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The Court of Appeals Identifies Limits to the Deference Given to Local Government Interpretations

For the past nine years, Thornburgh Resort Company, LLC and its successor Loyal Land, LLC have attempted to site a destination resort on 2,000 acres in Deschutes County. Ms. Annunziata Gould has continually challenged this effort. The latest challenge, Gould v. Deschutes County (Gould X), may have been the last, for the Oregon Court of Appeals latest decision identified some significant boundaries to the deference that it and LUBA must give to local government interpretations of their own plan and land use regulations. A little background is necessary.

The county code provides that the approval is void in two years if the permit is not “initiated” within that time period. A permit is “initiated,” in cases where construction is not required, when “the conditions of a permit or approval have been substantially exercised and any failure to fully comply with the conditions is not the fault of the applicant.” Ten days before the permit was to expire, the landowner asked the county for a declaratory ruling that its permit had been “initiated” and the County determined that the CMP had been “initiated.” Ms. Gould appealed this decision to LUBA (Gould VII). Owing no deference to a hearings officer’s interpretation, LUBA found that, although the applicant does not need to show that all 42 of the conditions were satisfied, but that “the 42 conditions of approval, viewed as a whole, have been substantially exercised.” The Court of Appeals affirmed (Gould VIII).

On remand, the county concluded that 19 of the conditions were satisfied; one condition was “substantially exercised” and 22 of the conditions “required the occurrence of a contingency that did not occur.” The county also found that the failure to comply with the 23 remaining conditions was not the applicant’s fault “because of the three-step process for approving destination resorts.” The county explained that in creating the three-step process, it “never intended that the general two-year expiration” would require completion of all of the CMP conditions within that timeframe, which would be “practically impossible.”

Not surprisingly, Ms. Gould appealed this decision to LUBA (Gould IX). LUBA remanded the decision finding that the county could not “revisit” or reinterpret the “substantially exercised” requirement once LUBA had already resolved it to require consideration of all of the conditions of approval. In other words, under the “law of the case” principle, once LUBA interprets a local code provision and no further appeal occurs, the county may not interpret it differently on remand.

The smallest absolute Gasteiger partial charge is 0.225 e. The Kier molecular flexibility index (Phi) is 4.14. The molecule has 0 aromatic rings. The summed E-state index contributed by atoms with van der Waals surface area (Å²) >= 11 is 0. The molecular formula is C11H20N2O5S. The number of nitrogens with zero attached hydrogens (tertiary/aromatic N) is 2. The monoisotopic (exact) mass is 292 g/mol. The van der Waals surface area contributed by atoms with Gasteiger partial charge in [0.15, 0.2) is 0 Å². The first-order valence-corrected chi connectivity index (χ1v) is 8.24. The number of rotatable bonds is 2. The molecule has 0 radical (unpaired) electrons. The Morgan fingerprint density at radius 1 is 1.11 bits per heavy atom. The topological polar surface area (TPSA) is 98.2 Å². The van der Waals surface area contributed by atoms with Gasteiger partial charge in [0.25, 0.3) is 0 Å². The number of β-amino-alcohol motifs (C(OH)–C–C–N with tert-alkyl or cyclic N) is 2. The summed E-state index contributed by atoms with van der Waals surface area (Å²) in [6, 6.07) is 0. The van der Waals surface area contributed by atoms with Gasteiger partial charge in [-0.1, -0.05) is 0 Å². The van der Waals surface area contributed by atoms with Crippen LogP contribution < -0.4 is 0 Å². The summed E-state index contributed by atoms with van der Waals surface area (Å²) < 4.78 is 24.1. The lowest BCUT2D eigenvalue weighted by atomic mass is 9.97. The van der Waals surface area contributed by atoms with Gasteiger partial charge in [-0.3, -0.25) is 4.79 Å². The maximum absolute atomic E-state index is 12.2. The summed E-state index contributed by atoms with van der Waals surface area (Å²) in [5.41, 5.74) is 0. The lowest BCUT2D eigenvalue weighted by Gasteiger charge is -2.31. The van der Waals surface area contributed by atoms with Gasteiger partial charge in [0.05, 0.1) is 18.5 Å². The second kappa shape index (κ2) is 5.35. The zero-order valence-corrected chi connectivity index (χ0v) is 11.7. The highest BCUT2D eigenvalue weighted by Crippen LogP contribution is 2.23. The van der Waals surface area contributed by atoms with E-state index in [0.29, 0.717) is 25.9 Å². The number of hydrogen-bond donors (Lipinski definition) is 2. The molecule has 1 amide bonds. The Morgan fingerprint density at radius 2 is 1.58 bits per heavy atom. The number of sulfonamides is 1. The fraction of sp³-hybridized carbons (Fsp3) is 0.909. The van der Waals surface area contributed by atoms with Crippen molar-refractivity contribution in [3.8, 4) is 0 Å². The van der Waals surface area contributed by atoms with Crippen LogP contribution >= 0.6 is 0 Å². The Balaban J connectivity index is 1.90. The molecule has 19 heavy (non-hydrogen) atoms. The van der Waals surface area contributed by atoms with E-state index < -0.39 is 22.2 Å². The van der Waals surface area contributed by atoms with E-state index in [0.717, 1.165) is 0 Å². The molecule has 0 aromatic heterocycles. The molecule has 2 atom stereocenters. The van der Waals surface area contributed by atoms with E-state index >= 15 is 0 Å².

Ms. Gould also challenged the county’s finding that the applicant was not at fault for its failure to comply with the conditions because of the complexity of the local process. LUBA must affirm a local government’s interpretation of its own regulations so long as the interpretation “plausibly accounts for the text and context” of the provisions. LUBA found that “while it is perhaps unusual” for the county to blame its own complex land use approval structure for the failure to comply with the conditions, such an interpretation was not implausible.

Again, it should come as no surprise that Ms. Gould asked the Court of Appeals for review (Gould X). On appeal, Court found the county failed to explain why the complexity of the process or the nature of the contingent conditions made it impossible for an applicant to comply with the conditions within two years. The interpretation that the applicant is excused from fault solely because the process is too complex failed to take into account the applicant’s efforts to avoid such a contingency made the county’s interpretation implausible. Although the local government took the first bite at the interpretation apple, judicial efficiency allows LUBA to make an interpretation binding on a local government when it fails to appeal an adverse decision.

It is unclear whether this case will be the end of this odyssey for Ms. Gould and her dedication to stopping this destination resort. This case stands for the proposition that local government decision-making of local code contains some important limits. First, a plausible interpretation is one that fully considers all of the relevant text within the code. Second, where the local government policy-maker fails to make an interpretation in the first instance or fails to appeal an adverse decision, it will be bound by LUBA’s interpretation in perpetuity.

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